3D bioprinting could be the exact tool that researchers need to discover the cause of Alzheimer’s disease and strokes.
Though animal models exist for the purpose of neurovascular research, a technical review written by a team at the University of Manchester in the UK makes the case for human cell models that can be studied at scale to pinpoint defective cells.
According to the paper, the quality of test models made to mimic the structure of the brain “increased significantly” when using bioinks and 3D bioprinting, an important discovery on the road to find a therapy and potential cure for debilitating and life-threatening conditions.
Identifying the cause of dysfunction
The University of Manchester’s lit review focuses on the replication of the neurovascular unit (NVU), a cluster of around 7 different cell types responsible for maintaining a healthy brain.
Typically, NVU cells combine to make the blood-brain barrier (BBB) that separates blood flow from brain fluid. In a defective brain, these cells have been identified as a potential contributor the neural dysfunction.
The layering of hydrogel mixtures, which are conducive to the culture of living cells, present scientists with a promising mode of faithfully recreating NVU structure.
In the review both direct and in-direct 3D bioprinting methods are assessed for their potential to mimic the NVU structure of the brain.
Indirectly 3D bioprinting the brain
Indirect 3D bioprinting is the process of casting a model from a 3D printed master mold. This method avoids any shear stresses associated with the 3D printing process therefore protecting sensitive, living material from harm.
It has been used variously to make microfluidic devices and prototype slow-release vaccinations. However by relying on pouring, materials cannot be deposited with any specificity.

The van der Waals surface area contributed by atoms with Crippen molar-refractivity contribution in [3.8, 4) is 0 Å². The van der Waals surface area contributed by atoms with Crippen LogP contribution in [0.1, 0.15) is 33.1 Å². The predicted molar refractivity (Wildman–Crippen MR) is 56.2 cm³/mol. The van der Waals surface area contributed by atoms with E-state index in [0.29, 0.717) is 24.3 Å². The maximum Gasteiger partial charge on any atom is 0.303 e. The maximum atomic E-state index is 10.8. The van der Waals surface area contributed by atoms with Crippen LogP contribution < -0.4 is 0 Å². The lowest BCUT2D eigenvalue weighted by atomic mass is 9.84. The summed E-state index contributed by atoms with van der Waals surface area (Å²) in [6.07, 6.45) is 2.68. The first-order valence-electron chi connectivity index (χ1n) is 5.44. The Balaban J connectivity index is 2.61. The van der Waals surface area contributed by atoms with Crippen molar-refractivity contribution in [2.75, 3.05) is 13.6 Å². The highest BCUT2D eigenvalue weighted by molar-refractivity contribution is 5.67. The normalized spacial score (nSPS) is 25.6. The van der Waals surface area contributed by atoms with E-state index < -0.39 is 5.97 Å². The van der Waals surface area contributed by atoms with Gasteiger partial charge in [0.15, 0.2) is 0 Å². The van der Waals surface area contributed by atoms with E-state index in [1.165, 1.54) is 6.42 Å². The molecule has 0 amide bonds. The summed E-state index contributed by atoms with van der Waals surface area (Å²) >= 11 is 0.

Direct 3D bioprinting of the brain
Direct 3D bioprinting gives researchers the precision required to make an accurate medical model. It allows structures to have a further level of complexity, e.g. creating free standing scaffolds for cells, and aids complex multimaterial models. This is the method favoured by vascular 3D bioprinting at Harvard University.
According to the authors, “This approach is ideal for the manufacture of NVU models, where an optimal model requires both neural and vascular cell-laden ECM, with an interface for cell–cell interactions.”
“Bioprinting also enables the development of a reproducible model for comparative experiments between healthy and diseased cell types.”
A significant increase in brain quality
The University of Manchester’s medical review concludes explaining “Both direct and indirect printing techniques are able to create channels within the 3D construct […] enabling the fabrication of a BBB or vascular network.”
However, “By utilising bioinks and 3D bioprinting, the quality of the NVU model is increased significantly, which will lead to a better understanding of the molecular and cellular interactions between the different cell types in the NVU and how these go wrong in diseases associated with neurovascular dysfunction.”
The full review, ‘Tissue Engineering 3D Neurovascular Units: A Biomaterials and Bioprinting Perspective‘ is published online in Trends in Biotechnology journal. It is co-authored by Geoffrey Potjewydlink, Samuel Moxonlink, Tao Wang, Marco Domingos and Nigel M. Hooper.
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Featured image shows PET image of an adult male brain. Image by Jens Maus